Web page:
This month sees the debut of my novel, eco-thriller ‘The Conways at Earthsend’ , published by Pegasus. [The Conways at Earthsend by Jane Deans | Waterstones, or The Conways at Earthsend: Amazon.co.uk: Deans, Jane: 9781784659615: Books]. For more information, please visit my author page on: Facebook. In celebration of this event I’m posting up a new short story for readers, followers and visitors.
This story describes a different kind of journey:
When he wakes it’s dark. He waits for an outline, for a glow or a contrast but there is none. He becomes aware by degrees, lying on his back, his right hand caught underneath him so that he must shift. He is able to move a little but his hand and arm that are trapped feel numb. He reaches across with his left hand and tugs at his right, a coat sleeve, some kind of woolly fabric. He needs to stop and rest between tugs but at last his arm is freed, although there’s no sensation in it. He rubs his left hand and arm until prickly pins and needles run up and down his fingers and his wrist, then some feeling begins to return.
He moves his head from side to side and touches the floor where he’s lying. It’s a little warm and smooth with a few knobbly protuberances and it’s damp with some kind of viscous deposit. Reaching up and to the side it feels identical, except that the wall he’s lying against seems to curve inwards as it rises and has the same, slimy residue. It is odourless.
Can he sit up? Should he try? His arm and hand are restored and he tries rolling, throwing his right shoulder across until he’s on his front then pushing up on his elbows. He’s out of breath now and stays, leaning down on his elbows to wait for the panting to subside. That’s when he feels the vibration under his fingertips and hears a dull, pounding beat like a machine.
He sways a little and some awareness seeps in. Where is Judy? Is she here in this place with him, or is he alone? How did he get here? He takes a shallow breath and pushes himself into a seated position. Now he’s gulping and heaving with the effort but if there was a glimmer of light, he’d have more chance of spotting it by seeing both ways. He leans back against the curved wall until he’s recovered his breath.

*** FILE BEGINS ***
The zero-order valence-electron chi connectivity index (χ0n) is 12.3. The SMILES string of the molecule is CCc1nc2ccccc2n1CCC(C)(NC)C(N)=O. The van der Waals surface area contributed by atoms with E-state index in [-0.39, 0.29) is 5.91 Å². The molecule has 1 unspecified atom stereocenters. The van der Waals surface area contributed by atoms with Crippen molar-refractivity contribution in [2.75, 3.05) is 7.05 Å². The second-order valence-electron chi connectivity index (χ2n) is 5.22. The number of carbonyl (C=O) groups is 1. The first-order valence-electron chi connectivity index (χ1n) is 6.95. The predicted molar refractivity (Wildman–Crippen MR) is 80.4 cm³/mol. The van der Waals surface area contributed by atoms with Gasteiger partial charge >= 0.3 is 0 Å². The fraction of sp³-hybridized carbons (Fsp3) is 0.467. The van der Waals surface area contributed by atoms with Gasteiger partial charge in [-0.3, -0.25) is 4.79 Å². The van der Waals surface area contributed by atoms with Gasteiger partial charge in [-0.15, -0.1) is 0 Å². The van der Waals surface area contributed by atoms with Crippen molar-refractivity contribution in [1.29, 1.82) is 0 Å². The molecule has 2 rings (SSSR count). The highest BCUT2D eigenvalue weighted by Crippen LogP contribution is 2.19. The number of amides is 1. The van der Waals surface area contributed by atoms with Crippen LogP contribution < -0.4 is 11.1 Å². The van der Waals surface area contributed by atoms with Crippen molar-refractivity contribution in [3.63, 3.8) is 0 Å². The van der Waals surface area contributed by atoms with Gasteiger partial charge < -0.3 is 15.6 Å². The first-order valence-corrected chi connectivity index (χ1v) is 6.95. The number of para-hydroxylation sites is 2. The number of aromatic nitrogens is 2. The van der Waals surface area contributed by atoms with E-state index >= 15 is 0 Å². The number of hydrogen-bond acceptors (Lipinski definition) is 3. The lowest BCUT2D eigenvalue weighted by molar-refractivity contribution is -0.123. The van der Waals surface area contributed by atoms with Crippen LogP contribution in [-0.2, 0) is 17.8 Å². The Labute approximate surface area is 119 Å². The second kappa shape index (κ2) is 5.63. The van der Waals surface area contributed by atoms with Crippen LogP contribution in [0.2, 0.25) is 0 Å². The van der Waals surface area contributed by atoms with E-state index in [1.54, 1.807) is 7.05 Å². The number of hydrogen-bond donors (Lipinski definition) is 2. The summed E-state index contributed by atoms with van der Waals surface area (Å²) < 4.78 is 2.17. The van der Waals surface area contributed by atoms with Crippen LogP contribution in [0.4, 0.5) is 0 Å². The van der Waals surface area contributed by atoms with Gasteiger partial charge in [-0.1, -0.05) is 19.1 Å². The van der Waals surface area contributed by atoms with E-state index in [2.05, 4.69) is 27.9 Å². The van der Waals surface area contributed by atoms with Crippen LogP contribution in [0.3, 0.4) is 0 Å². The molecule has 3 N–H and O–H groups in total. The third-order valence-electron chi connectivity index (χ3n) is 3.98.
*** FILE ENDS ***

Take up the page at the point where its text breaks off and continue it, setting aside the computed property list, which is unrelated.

Every part of him aches; every joint, muscle and organ heavy and sore, as if he’s been run over by a steamroller. Is that it? Has he been in a road traffic accident, pushed into a drainage pipe? Perhaps he should try and call for help? Does he have a phone? He roots around, feeling for a pocket in the woolly coat and finding one, but with nothing in it. His legs though, are bare and he is not wearing shoes. Where is Judy? He tries to remember where he was before he came here and what he was doing. The dull throb continues in a relentless rhythm, the beat familiar, a song he knows, music he’s played himself, with the band. The band! Of course, he is a musician and plays a stringed instrument-a banjo! And something else; it’s his name. His name is Banjo, too.
When he tries to hum the tune, nothing comes out but he moves his fingers as if on the banjo strings and in his mind’s eye there is an image of Judy, next to him, playing bass and belting out a harmony to the chorus. Now he knows the song. It’s ‘Copperhead Road’, Steve Earl’s country number about bootlegging and drug running and he runs through the lyrics in his head: ‘Now my name’s John Lee Pettimore…’ He can hear Judy’s strong vocals as she stands by him at the mike, close enough to smell her fresh, citrussy scent and see the light dusting of freckles across her cheek.
He has to find a way out. And he has to find Judy.
He turns his head to the left and stares long and hard into the dark void but can make out no shape or line, then turns to the right, thrusting his head forward and gazing, holding his laboured breathing back until there, at last he detects a minute, white pinprick.
It’s something. Maybe it’s a light or maybe not. But to ascertain the source is better than sitting here doing nothing. He takes stock. He is neither hungry nor thirsty, which is just as well as there is nothing here. Nothing except darkness.